Nick Nunziata: Was the Shakespearean parallel like ingrained in your discussions or was that something that’s just kind of in the writing and part of his master plan?

Ally Walker: I think that’s part of Kurt’s master plan.  You saw that Hamlet in the beginning.  You did.  It’s there.  It’s obvious and you have to kind of— If anything, it gives it that more dramatic through poetic.  She’s so lyrically the bad guy and Gemma is so lyrically the mother.  It gives it a very lyrical kind of—what am I trying to say—aspect, and I love that.  It makes you be a bit more on stage.  At least, it did for me with June.  It was a bit more … stage.

Nick Nunziata: When the first show came out, everybody knew that that was part of the backdrop.  So you felt kind of safe but it went off the rails and kind of started getting unpredictable.  It’s been interesting to see where it ties into that and where it kind of veers from it.  I didn’t know if that was something that was—

Ally Walker: Well, I think you have to go back again to The Shield, and if you look at his background, it did that there too and then it came right back.  It was brilliantly brought back and everything tied together.  The Shield was one of my favorite shows of all times, and you see Kurt’s stamp on The Shield  … Shawn Ryan absolutely … but I see Kurt there too and what a great playground those guys had.  That’s what they did.  They like tripped out a little bit and then they snapped it right back in.  It’s sort of that pattern, that script, and it’s really remarkable.  That is a good writer.  So you really have something to hold onto and you can swing from the monkey bars and you can slip and slip, but you can grab the monkey bars again.  You’re not left hanging, which I really love.

A few of her comments on other topics:

On the reveal that her character is bisexual and whether Stahl has a moral compass:

I’m not really sure why the timing was right.  You’d have to ask Kurt Sutter that, but no, actually it wasn’t a surprise to me.  Last year, I had filmed a scene in bed with a female lover, so I’d kind of built that into the character last year.  Stahl, obviously, is kind of a sociopath.  At least that’s how I sort of like to play her and an opportunist, so I don’t think her sexuality is really about being— It’s interesting.  I think she is gay probably, but I think she swings both ways depending on what works for her.  So no, it wasn’t a surprise to me.  I actually had it last year and I loved it, but for some reason, they cut it out.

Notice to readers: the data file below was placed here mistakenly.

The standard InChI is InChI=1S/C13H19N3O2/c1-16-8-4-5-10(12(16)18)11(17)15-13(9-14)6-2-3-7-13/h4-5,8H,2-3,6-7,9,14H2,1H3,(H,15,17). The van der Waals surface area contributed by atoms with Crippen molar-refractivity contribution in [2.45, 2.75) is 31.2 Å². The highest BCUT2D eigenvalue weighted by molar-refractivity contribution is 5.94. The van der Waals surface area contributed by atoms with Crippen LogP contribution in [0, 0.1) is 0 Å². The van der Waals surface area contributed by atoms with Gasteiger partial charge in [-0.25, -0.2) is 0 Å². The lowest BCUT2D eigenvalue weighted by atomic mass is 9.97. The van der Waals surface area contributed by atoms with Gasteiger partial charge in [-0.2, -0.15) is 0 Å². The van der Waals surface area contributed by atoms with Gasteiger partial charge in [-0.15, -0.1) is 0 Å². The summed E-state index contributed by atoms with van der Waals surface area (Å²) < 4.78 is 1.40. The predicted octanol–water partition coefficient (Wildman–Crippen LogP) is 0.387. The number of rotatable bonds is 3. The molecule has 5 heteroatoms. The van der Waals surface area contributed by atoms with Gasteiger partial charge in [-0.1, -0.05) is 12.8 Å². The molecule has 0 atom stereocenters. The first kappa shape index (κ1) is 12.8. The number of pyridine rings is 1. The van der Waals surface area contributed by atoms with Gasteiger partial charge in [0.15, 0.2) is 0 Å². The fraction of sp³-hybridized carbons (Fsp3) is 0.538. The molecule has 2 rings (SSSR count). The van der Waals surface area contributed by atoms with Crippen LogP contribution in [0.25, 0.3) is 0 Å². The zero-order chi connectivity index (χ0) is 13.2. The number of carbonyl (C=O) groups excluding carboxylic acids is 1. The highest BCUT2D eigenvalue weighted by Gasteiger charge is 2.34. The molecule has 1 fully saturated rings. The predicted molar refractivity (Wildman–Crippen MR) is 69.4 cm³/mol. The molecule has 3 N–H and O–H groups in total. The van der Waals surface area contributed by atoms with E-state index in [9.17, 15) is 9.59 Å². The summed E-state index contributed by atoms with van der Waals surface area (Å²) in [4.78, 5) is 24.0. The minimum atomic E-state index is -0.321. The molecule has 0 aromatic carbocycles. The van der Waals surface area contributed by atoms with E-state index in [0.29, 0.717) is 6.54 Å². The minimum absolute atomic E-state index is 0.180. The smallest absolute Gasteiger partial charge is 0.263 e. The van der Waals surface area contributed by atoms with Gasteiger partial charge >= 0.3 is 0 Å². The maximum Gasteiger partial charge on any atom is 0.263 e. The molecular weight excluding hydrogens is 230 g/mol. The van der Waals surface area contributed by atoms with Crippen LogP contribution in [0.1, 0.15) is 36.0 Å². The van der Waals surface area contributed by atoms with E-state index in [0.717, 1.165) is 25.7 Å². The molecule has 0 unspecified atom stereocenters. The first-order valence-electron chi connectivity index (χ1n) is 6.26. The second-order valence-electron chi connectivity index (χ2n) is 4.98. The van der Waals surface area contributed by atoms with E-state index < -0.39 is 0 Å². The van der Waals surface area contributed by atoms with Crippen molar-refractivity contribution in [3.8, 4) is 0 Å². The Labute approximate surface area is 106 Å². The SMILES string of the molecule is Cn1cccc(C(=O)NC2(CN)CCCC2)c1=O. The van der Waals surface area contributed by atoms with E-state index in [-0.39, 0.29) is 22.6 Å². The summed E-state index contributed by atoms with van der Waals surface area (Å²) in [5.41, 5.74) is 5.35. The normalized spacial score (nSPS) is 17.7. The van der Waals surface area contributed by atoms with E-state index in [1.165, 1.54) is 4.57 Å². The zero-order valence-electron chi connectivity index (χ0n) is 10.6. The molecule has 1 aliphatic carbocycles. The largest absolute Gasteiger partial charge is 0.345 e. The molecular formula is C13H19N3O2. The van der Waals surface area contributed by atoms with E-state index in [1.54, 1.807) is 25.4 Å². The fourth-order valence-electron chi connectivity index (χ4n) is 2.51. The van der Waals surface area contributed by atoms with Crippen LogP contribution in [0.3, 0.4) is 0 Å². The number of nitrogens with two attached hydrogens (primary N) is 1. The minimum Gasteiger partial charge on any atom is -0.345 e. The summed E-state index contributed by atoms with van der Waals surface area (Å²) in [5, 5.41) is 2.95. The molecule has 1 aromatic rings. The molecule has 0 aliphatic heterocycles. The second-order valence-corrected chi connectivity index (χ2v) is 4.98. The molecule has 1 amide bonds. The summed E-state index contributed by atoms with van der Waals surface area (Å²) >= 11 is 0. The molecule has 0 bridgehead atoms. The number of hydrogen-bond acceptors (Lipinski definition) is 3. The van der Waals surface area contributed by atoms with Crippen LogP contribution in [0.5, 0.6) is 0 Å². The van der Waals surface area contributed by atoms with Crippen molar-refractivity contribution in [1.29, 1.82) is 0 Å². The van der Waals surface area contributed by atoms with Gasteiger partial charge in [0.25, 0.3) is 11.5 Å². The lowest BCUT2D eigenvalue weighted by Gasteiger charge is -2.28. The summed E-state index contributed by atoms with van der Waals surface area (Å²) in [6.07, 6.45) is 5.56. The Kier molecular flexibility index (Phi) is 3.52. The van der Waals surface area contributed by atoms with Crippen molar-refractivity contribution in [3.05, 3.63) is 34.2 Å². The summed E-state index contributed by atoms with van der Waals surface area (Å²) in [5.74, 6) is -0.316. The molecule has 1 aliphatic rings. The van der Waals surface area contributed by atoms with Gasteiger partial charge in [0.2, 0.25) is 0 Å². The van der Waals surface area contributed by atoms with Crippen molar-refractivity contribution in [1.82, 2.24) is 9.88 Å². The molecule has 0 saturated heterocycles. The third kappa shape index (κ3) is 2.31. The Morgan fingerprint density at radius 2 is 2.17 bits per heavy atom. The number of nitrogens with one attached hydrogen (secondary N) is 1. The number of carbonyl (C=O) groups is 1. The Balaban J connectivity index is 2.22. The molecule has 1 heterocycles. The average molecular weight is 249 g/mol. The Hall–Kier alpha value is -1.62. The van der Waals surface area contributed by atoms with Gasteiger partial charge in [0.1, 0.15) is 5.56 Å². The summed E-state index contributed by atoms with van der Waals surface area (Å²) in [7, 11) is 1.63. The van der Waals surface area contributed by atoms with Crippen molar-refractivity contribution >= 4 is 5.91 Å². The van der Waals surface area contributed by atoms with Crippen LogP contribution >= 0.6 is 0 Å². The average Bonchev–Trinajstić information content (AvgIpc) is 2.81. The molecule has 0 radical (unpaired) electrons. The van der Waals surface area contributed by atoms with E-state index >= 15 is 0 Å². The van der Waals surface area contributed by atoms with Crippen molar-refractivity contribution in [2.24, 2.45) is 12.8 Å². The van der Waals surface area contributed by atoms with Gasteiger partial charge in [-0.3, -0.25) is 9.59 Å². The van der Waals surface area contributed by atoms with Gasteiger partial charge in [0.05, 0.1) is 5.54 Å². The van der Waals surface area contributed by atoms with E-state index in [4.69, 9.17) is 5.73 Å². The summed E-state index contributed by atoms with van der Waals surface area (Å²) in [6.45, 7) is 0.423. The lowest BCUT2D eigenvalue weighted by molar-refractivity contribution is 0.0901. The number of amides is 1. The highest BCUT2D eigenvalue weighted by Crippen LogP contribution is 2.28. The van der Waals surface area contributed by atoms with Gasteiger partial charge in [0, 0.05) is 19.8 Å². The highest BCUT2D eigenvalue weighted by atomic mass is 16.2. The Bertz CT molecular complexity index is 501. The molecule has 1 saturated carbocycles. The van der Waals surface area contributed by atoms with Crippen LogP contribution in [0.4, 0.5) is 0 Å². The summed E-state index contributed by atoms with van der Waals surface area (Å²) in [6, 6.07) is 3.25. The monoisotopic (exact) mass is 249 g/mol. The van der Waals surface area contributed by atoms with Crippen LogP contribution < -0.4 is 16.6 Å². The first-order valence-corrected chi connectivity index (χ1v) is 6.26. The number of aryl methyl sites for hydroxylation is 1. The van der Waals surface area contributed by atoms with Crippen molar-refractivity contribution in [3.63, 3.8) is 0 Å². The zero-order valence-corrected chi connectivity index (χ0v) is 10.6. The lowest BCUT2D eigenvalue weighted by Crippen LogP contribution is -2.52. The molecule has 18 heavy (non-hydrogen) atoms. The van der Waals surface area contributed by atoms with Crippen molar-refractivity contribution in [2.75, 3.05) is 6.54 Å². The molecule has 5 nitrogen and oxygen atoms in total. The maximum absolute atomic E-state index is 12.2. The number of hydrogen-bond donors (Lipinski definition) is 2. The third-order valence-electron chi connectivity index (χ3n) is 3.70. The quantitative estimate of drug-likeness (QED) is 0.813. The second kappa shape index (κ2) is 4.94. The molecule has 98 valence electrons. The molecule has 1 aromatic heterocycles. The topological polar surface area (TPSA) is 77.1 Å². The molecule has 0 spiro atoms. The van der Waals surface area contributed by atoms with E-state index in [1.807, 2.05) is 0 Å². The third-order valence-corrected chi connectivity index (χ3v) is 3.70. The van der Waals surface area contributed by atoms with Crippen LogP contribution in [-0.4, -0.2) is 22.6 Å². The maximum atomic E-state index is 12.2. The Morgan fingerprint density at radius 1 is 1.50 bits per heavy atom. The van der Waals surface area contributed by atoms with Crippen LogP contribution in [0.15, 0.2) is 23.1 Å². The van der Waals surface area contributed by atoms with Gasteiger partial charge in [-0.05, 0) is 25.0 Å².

When I got the character thrown at me last—or given to me, not thrown at me—but there was a lot thrown to me right away with Stahl.  In order to really kind of understand her, I had to sort of understand that whatever worked for her in that moment was how I was going to go what—June—I was going to go.  That really is a sociopath, whatever works for her.  So she’s kind of like this wonderful little actress.  At least that’s what I like to think.  I don’t know if she’s so wonderful, but— That’s what I did with her.  I just made everything, anything that was to her advantage, she was lovely.  She could turn on a dime, and I really like that.

On what makes Sons of Anarchy crackle:

There’s the obvious sort of bad-guy element, bad-boy element that everybody wants to be a rebel and sort of a renegade and bikers sort of epitomize that, but I also think that the soulfulness and the sort of family bonds that these people have—the way they watch each other’s back—is a very old-fashioned notion, if you will.  Maybe not old fashioned but it’s a romantic notion.  You don’t really see a lot of that anymore.  It’s become much more of a narcissistic society where it’s the loners are there for themselves and people don’t hang together.  This is really a wonderful family.  They all take good care of each other.  There are codes that they live by that are very honorable.  I think that really appeals to people, especially in tough times having, knowing that people have your back and they definitely do.

Catch up on Sons of Anarchy right here.